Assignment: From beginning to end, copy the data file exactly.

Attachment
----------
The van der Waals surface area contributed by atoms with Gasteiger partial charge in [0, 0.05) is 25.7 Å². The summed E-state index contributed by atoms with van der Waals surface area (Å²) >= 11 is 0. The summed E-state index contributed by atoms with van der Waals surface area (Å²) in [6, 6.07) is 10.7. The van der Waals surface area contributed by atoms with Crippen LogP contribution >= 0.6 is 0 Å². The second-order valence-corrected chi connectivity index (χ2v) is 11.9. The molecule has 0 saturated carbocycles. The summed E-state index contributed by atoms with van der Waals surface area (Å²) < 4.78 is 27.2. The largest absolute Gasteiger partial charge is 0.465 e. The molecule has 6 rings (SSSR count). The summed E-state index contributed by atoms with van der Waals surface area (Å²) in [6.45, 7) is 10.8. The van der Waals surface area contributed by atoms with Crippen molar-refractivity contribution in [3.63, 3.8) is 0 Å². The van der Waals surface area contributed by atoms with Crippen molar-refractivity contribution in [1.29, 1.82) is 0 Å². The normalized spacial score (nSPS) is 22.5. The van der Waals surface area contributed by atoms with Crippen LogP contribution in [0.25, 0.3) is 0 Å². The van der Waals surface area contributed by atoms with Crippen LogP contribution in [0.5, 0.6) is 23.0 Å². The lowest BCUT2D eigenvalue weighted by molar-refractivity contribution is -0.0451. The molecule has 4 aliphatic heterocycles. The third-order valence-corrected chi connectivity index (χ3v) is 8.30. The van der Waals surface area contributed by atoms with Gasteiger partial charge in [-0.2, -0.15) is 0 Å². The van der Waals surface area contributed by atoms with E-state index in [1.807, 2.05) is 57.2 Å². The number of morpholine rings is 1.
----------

The van der Waals surface area contributed by atoms with Gasteiger partial charge in [0, 0.05) is 25.7 Å². The summed E-state index contributed by atoms with van der Waals surface area (Å²) >= 11 is 0. The summed E-state index contributed by atoms with van der Waals surface area (Å²) in [6, 6.07) is 10.7. The van der Waals surface area contributed by atoms with Crippen LogP contribution >= 0.6 is 0 Å². The second-order valence-corrected chi connectivity index (χ2v) is 11.9. The molecule has 0 saturated carbocycles. The summed E-state index contributed by atoms with van der Waals surface area (Å²) < 4.78 is 27.2. The largest absolute Gasteiger partial charge is 0.465 e. The molecule has 6 rings (SSSR count). The summed E-state index contributed by atoms with van der Waals surface area (Å²) in [6.45, 7) is 10.8. The van der Waals surface area contributed by atoms with Crippen molar-refractivity contribution in [3.63, 3.8) is 0 Å². The van der Waals surface area contributed by atoms with Crippen molar-refractivity contribution in [1.29, 1.82) is 0 Å². The normalized spacial score (nSPS) is 22.5. The van der Waals surface area contributed by atoms with Crippen LogP contribution in [0.25, 0.3) is 0 Å². The van der Waals surface area contributed by atoms with Crippen LogP contribution in [0.5, 0.6) is 23.0 Å². The lowest BCUT2D eigenvalue weighted by molar-refractivity contribution is -0.0451. The molecule has 4 aliphatic heterocycles. The third-order valence-corrected chi connectivity index (χ3v) is 8.30. The van der Waals surface area contributed by atoms with Gasteiger partial charge in [-0.2, -0.15) is 0 Å². The van der Waals surface area contributed by atoms with E-state index in [1.807, 2.05) is 57.2 Å². The number of morpholine rings is 1.